Elotuzumab for Relapsed or Refractory Multiple Myeloma

Ahroom Youk, Mercer University College of Pharmacy

Multiple myeloma is a plasma cell malignancy that arises from a single precursor tumor stem cell, according to Harrison’s Principles of Internal Medicine.  The authors of this textbook report that new cases of myeloma in the United States were estimated to be 24,050 and deaths due this disease amounted to 11,090 in the year 2014.  They also explain that the resulting effects of this disease is highly unpleasant; patients may experience bone pain, bone fractures, anemia, renal failure, infections, and/or neurologic symptoms.  The authors state that myeloma is typically idiopathic although it occurs more often in farmers, wood and leather workers, and individuals exposed to nuclear radiation or petroleum products.  They suggest that the incidence of this disease increases with age, for the median age at diagnosis is 70 years.  Additionally, possible causes of myeloma they include are chromosomal alterations, such as deletions (13q14 or 17p13), translocations (t(11;14)(q13;32), t(4;14)(p16;q32), or t(14;16)), or hyperdiploidy.  This source also mentions there is strong evidence that errors in switch recombination participate in the process, and that over 40% of patients with myeloma exhibit N-ras, K-ras, or B-raf mutations.1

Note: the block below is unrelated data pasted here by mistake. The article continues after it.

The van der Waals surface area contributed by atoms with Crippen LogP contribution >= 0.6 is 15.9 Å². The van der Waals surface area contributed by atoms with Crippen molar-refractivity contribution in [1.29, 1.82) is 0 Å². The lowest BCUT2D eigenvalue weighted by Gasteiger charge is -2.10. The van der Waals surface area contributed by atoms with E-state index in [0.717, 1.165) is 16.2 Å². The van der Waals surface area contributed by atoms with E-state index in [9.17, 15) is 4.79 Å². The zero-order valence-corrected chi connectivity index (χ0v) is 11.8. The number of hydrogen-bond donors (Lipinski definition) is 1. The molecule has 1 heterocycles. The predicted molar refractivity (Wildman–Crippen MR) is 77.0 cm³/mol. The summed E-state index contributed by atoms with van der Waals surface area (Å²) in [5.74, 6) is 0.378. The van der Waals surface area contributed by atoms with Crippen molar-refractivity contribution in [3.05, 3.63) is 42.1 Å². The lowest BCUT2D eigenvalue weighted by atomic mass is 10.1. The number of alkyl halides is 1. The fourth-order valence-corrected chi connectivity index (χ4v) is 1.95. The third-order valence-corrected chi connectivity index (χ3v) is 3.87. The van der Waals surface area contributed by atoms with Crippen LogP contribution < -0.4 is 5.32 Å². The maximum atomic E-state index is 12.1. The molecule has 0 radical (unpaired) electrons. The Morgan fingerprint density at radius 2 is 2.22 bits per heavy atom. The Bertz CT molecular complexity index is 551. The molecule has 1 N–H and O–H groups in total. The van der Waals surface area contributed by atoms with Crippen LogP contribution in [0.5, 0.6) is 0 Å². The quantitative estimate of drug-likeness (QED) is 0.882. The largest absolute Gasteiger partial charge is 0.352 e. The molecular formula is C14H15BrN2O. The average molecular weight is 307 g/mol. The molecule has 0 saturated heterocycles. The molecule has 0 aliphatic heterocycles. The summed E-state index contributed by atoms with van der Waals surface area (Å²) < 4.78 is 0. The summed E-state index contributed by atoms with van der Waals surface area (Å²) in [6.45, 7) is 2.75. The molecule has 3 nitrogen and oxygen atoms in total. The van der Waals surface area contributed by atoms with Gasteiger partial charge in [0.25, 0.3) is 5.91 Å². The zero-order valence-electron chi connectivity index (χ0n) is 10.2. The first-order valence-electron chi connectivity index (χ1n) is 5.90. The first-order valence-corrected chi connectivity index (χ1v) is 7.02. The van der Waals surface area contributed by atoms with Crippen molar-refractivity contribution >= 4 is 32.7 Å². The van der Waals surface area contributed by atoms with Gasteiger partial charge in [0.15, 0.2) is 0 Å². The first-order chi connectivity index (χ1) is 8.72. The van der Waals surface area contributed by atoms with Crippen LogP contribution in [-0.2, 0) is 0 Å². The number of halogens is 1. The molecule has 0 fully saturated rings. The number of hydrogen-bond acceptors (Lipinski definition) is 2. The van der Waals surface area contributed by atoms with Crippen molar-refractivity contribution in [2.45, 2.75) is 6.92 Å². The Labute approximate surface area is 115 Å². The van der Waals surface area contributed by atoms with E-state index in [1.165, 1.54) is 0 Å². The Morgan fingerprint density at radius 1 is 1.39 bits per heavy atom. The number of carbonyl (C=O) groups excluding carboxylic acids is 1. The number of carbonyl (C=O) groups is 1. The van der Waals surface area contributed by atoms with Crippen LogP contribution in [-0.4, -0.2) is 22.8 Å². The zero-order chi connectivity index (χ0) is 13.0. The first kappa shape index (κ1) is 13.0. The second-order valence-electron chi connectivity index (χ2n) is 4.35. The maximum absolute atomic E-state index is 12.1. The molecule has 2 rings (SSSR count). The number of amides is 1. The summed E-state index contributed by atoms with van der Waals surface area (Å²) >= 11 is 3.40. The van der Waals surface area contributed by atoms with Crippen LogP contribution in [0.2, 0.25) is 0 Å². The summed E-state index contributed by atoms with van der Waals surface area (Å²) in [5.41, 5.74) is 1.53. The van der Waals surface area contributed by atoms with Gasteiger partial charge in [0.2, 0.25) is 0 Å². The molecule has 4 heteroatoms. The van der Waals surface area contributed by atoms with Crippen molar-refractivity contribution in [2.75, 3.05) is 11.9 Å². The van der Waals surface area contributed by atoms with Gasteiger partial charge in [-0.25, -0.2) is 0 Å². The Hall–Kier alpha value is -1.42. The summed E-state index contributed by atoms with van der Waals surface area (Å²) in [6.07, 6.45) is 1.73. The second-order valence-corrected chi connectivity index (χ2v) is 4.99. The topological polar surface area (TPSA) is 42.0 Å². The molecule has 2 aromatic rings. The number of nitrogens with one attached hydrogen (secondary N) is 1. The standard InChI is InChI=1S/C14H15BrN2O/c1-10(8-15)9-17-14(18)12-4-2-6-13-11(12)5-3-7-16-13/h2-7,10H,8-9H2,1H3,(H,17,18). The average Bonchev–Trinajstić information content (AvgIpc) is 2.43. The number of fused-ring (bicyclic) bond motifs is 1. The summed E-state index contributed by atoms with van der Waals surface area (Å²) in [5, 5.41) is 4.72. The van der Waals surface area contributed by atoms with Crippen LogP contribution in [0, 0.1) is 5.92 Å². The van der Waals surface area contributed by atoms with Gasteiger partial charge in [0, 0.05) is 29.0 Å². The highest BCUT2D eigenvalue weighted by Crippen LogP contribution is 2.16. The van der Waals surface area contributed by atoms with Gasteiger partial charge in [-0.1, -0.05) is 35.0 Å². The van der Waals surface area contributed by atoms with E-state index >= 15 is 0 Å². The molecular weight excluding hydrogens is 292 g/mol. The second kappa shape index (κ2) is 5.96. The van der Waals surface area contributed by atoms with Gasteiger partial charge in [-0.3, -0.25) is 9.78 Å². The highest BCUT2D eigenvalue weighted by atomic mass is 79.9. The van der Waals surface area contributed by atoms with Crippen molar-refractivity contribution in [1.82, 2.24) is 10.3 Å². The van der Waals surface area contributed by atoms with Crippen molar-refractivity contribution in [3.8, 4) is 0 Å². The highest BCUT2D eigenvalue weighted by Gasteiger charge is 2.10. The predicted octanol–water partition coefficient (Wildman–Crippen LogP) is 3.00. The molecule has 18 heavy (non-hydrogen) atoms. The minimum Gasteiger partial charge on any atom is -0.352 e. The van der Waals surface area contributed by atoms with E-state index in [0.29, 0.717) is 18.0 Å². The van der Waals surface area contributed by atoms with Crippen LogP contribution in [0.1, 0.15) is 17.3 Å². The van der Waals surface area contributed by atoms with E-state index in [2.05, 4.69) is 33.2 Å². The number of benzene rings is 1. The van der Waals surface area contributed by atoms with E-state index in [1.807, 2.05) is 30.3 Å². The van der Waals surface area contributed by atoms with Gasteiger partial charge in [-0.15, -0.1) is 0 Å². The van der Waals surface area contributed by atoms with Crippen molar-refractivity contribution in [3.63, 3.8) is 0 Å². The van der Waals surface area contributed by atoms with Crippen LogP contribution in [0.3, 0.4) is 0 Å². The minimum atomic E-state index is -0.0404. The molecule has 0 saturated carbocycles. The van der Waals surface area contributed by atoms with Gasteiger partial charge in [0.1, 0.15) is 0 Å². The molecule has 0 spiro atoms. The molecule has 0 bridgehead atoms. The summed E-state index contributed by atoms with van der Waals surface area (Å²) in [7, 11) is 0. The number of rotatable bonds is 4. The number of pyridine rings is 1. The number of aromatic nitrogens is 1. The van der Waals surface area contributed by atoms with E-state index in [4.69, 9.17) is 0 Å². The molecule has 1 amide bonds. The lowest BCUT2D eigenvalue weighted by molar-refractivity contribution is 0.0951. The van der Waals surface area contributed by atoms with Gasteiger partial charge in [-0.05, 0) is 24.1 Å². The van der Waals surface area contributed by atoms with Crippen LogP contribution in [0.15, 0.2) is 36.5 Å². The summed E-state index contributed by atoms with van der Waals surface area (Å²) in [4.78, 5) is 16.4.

Elotuzumab is a medication for multiple myeloma that is currently under investigation by Bristol-Myers Squibb Company and AbbVie, Inc., per a press release from Bristol-Myers Squibb.  It describes elotuzumab as a humanized immunoglobulin G1 (IgG1) monoclonal antibody that targets the Signaling Lymphocyte Activation Molecule (SLAMF7 or C1) found on myeloma and Natural Killer cells, but not on normal tissue cells.  These biopharmaceutical companies report that the United States Food and Drug Administration granted elotuzumab (with lenalidomide (Revlimid®) and dexamethasone (Dexamethasone Intensol™, Dexpak®) Breakthrough Therapy Designation for the treatment of multiple myeloma in patients who have received prior therapy.  The press release explains that Breakthrough Therapy Designation expedites the development and review of medications for serious disease states due to promising preliminary clinical evidence.2

“Elotuzumab Therapy for Relapsed or Refractory Multiple Myeloma” is a study funded by Bristol-Myers Squibb and AbbVie; the following table summarizes this study.3

Title: Elotuzumab Therapy for Relapsed or Refractory Multiple Myeloma3
Design Open-label, multicenter, phase 3, randomized trial; N = 646
Objective To evaluate the efficacy and safety of elotuzumab in combination with lenalidomide and dexamethasone, as compared with lenalidomide and dexamethasone alone, in patients with relapsed or refractory multiple myeloma
Study Groups Elotuzumab plus lenalidomide plus dexamethasone (elotuzumab group); n = 321